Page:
Revision – A Little Like Take Pruning Shears to You Kid
Ok, let’s talk revision. This is the hardest part of the process of writing for most of us. Personally it really is a little like pruning my kid; it’s horrifying, especially when it’s one of your favorite kids. (Not that I have a favorite…ahem…)
Revision has to take place. When we write a first draft it is all about getting the story on the page, internal editor be darned. We open the vein and pour everything we have out without thinking about the final project. What happens if you finish your first draft and you are absolutely positive it is the Great American novel? Do you then go back through it and hack it to pieces? Yep…there’s no way around it.
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If you are like me, when my first draft is on the page there is no regard for the little things like spelling, commas or even structure to some degree. It comes out of my head in the same way I hear it and, trust me; no one wants to hear what actually comes straight out of my head at times. The revision process allows the writer to correct the basics, redirect the story in weak places and ensure that they are not running off somewhere they never intended the story to go. It is a chance to take out all those extra words too. Come on, you all know what I’m talking about…writers are the teenagers of the literary world but instead of using words such as “like”, “you know” and “for sure” we just tend to throw ALL the words onto the page. When you write a first draft of 100,000 words you can bet that during the revision process you will discover that you don’t actually need about 20,000 of them.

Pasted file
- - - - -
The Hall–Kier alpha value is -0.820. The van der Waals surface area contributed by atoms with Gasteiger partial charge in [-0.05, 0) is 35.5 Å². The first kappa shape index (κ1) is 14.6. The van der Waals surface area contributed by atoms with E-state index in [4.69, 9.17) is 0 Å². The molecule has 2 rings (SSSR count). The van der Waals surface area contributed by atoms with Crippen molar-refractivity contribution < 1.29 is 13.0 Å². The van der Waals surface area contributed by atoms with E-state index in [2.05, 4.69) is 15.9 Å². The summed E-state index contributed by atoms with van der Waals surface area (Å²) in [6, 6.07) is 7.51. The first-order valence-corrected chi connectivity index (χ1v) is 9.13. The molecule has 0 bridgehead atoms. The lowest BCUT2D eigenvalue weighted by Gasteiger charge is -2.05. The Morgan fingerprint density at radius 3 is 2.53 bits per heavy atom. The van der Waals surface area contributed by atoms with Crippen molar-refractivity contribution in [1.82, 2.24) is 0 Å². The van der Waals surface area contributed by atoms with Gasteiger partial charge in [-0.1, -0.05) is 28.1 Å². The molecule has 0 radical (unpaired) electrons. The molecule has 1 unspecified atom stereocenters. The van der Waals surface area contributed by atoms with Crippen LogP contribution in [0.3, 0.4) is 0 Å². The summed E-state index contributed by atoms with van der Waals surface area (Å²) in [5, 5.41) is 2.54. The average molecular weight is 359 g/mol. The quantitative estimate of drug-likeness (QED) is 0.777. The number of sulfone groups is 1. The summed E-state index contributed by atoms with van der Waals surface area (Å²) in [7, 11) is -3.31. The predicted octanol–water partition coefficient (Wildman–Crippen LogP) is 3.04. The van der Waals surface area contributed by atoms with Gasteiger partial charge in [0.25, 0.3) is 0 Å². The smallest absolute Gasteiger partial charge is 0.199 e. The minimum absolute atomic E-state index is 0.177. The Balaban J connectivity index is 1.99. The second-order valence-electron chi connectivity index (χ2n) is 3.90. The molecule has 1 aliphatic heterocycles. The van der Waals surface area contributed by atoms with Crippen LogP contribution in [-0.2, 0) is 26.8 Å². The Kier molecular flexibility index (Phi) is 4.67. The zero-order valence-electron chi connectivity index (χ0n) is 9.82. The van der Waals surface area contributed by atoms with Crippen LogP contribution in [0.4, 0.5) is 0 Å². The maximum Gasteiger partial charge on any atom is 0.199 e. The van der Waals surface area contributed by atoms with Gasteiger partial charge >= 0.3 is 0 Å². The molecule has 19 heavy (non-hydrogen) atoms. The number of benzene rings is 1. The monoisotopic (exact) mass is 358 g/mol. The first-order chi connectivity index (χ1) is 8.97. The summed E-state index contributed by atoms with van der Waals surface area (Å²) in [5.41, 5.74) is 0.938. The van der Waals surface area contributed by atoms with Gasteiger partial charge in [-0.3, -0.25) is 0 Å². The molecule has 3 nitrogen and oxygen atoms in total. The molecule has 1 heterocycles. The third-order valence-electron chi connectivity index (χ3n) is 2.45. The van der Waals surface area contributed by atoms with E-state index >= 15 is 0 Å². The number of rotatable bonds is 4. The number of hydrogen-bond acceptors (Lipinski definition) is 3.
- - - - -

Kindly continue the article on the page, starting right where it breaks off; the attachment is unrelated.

Three revisions rule
I subscribe to the idea that you need at least three revisions. Revision 1 is to read through and take out all those extra words. Revision 2 takes place so that you can rework the weak parts of your story after having just tightened it. Revision 3 is where you have put the draft in a drawer for a couple of weeks and then come back and re-read it. Sure there will be times when even after three revisions a publisher will come back with their unyielding red sword and cut even further. It’s all a part of the process and if you want to be a writer who sales books…deal with it. Let’s face it, most of us will never hear the words, “No Mr. King, its perfect…no need for editing here….”
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The bottom line is that revision is a necessary part of the process. Think of it as cutting the old growth so that your flowers can actually bloom better…..or…think of it as cutting the mean family members out of your will so that your money goes for the greater good…whatever makes it easier. Revision is the second most important thing you can do as a writer. So get that first draft onto the page and then get out those pruning shears….it’s really for your story’s own good.